Find more general info about when to go and statistics on the Low Pressure’s Stormrider Guide website.

 

Huvadhoo Atoll

The 26 pancake-flat atolls of the Maldives are coralline formations that formed around the edges of volcanic peaks, thrusting up from diverging plates in the Earth's crust. These peaks then subsided, leaving the characteristic ring shaped atolls to continue to grow around the original coastline. This pattern has created a surfing playground rife with reef passes amongst the 1,200 islands, which are part of the 2000km (3280mi) ridge extending from Lakshadweep to Chagos Islands. Southern hemisphere swells cross the equator bringing lined up, smaller swell to the shallow fringing reefs, and predictable monsoonal winds govern the seasons. The southern atolls, namely Gaafu Dhaalu (South Huvadhoo) has an exposed south-facing coast, boasting a dozen good passes, in a 2 hr cruising zone. Charter boats are the only form of access, making this an expensive, luxury type surf trip, but unlike the Mentawai's, only a few boats operate in the area. Three southern atolls tried to break away from the Maldivian government as recently as 1962, keeping this area well outside the "Tourist Zone" and government permits are required for foreigners to travel here. Maldivian pioneer, Tony Hussein, discovered the areas potential in 1973, keeping it to himself until the first charters began in 1993, but it remains a secluded destination on the world surf atlas. 

Huvadhoo atoll is about to see an explosion in numbers as a number of land based resorts open, leaving the long range charters with more crowds than they are used to.

Find more general info about when to go and statistics on the Low Pressure’s Stormrider Guide website.

 

Addu Atoll

With 26 atolls, Maldives obviously has much more to offer than the crowded spots around Malé and the charter boat reefs of Gaafu Dhaalu. Directly below the Equator is the southernmost Addu Atoll where Gan island was used as a British Royal Air Force base until 1976. When tourism started to boom in the 80’s, many people from Gan and neighbouring Foammulah were recruited in the resorts because they could speak good English. The result now is a thriving population of 20,000, living in some of the biggest villages in the Maldives, connected by the second longest road system and causeways, linking the western shores of Addu. Best known for diving wrecks like British Loyalty, torpedoed by the Japanese in 1942, the Maldives is slowly unveiling it’s potential for surfing. First scoped by Tony Hussein in 1996, very few people have surfed Addu until recently. The Quiksilver Crossing briefly stopped there in 2003, Antony Colas scored in August 2004, meeting Welsh pilot, Andy Burr, who stayed there for a year, becoming the first “local”. The reality is that Addu Atoll doesn’t have Maldivian standard, perfectly shaped, soft-breaking waves. Beginner/improvers will struggle with the technical breaks that require speedy riding techniques and the sharky, shallow reefs can be intimidating.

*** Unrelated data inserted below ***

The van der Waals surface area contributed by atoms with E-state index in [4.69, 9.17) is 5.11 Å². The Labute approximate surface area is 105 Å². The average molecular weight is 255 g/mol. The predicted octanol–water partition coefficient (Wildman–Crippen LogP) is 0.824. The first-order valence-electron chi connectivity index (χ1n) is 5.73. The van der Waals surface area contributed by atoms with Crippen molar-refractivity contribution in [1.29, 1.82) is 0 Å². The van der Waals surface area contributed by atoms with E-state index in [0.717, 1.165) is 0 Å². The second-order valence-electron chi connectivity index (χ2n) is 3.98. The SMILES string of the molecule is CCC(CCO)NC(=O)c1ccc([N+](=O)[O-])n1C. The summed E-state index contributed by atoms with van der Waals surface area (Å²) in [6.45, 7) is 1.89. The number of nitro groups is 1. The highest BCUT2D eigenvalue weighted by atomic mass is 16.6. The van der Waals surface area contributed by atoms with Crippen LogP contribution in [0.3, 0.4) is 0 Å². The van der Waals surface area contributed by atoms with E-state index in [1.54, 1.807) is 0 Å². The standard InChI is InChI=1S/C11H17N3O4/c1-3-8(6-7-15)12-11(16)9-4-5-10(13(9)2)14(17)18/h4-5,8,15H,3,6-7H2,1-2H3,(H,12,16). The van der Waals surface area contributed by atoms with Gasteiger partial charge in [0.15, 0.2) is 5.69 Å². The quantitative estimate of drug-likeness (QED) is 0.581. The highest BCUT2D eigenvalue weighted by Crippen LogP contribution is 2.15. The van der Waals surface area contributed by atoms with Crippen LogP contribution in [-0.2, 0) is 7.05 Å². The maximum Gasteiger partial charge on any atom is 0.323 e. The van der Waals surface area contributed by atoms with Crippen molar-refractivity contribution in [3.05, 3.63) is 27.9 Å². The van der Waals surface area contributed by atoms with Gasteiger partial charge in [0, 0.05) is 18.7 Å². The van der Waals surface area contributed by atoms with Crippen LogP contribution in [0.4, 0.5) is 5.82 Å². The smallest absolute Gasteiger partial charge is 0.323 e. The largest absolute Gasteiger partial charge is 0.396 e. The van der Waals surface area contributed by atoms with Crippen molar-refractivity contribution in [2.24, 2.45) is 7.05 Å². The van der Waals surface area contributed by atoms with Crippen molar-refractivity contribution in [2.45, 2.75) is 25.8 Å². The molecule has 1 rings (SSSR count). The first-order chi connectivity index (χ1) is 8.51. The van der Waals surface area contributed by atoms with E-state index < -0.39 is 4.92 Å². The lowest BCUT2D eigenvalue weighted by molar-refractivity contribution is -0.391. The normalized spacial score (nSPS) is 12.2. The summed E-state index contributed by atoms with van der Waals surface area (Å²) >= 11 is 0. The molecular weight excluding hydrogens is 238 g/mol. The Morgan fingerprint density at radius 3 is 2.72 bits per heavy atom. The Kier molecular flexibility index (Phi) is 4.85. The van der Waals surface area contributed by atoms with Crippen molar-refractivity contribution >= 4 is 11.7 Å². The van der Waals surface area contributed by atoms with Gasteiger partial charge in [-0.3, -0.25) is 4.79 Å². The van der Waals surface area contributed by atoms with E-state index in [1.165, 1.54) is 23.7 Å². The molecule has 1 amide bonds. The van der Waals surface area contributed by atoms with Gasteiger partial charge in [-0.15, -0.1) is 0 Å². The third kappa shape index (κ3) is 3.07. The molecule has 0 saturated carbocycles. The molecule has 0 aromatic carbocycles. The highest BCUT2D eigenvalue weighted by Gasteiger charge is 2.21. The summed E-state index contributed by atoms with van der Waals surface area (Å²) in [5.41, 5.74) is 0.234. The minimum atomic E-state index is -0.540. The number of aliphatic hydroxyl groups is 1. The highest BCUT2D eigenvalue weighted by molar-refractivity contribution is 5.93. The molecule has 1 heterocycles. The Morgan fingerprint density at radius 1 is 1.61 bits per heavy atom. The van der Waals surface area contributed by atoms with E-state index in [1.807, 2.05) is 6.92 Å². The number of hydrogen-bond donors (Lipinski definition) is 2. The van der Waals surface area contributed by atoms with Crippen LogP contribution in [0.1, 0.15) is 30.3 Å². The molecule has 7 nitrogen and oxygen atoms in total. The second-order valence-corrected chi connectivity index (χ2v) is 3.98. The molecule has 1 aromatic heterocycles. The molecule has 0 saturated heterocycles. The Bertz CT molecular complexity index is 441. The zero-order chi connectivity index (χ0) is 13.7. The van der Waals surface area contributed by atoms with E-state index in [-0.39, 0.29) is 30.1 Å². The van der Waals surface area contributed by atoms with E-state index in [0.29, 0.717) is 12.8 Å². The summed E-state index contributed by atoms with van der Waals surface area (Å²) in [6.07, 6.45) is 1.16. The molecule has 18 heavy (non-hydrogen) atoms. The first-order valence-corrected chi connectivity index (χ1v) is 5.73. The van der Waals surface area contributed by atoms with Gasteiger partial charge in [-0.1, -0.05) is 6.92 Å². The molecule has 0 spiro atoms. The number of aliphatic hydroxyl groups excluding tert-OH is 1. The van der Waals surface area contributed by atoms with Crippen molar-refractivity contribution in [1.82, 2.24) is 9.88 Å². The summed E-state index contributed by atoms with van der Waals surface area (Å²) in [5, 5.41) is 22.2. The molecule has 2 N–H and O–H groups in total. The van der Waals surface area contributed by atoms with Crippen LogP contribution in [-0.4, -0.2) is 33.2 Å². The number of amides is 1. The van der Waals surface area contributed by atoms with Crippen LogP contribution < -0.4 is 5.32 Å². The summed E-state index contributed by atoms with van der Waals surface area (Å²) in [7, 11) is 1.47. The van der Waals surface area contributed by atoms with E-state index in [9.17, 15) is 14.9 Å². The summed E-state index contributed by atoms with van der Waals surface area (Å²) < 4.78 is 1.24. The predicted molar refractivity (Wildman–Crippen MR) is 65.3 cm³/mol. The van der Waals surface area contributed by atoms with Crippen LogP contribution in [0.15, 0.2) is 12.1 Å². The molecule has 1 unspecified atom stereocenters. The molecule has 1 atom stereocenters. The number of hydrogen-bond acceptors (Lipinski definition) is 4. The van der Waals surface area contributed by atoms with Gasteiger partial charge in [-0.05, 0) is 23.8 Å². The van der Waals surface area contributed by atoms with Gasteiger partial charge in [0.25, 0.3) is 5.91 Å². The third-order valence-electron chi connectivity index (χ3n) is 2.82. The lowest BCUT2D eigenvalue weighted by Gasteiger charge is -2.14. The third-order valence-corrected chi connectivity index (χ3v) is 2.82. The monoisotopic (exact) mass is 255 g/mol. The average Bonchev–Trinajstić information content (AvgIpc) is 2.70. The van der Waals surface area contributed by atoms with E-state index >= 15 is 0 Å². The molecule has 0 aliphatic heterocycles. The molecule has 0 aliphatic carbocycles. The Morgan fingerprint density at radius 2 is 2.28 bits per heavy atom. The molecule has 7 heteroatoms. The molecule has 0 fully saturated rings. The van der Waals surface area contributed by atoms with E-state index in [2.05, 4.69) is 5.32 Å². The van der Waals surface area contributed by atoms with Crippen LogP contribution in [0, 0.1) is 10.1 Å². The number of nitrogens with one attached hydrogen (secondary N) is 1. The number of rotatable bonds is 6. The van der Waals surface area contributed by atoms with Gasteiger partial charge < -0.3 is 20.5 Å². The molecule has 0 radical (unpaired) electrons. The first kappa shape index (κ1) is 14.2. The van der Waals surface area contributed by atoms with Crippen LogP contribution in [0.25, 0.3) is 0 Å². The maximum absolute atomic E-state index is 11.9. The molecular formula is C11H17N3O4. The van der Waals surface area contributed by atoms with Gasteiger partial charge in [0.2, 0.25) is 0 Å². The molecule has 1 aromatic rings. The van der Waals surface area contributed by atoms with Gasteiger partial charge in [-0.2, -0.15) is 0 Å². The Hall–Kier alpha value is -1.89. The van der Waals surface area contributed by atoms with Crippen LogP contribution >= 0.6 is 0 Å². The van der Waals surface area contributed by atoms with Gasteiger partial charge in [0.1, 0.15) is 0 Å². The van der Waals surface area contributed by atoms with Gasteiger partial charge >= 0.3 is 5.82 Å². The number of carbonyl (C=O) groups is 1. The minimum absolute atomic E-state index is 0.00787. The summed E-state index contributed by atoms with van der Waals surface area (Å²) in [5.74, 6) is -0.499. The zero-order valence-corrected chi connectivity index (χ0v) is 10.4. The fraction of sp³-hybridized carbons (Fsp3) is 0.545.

Find more general info about when to go and statistics on the Low Pressure’s Stormrider Guide website.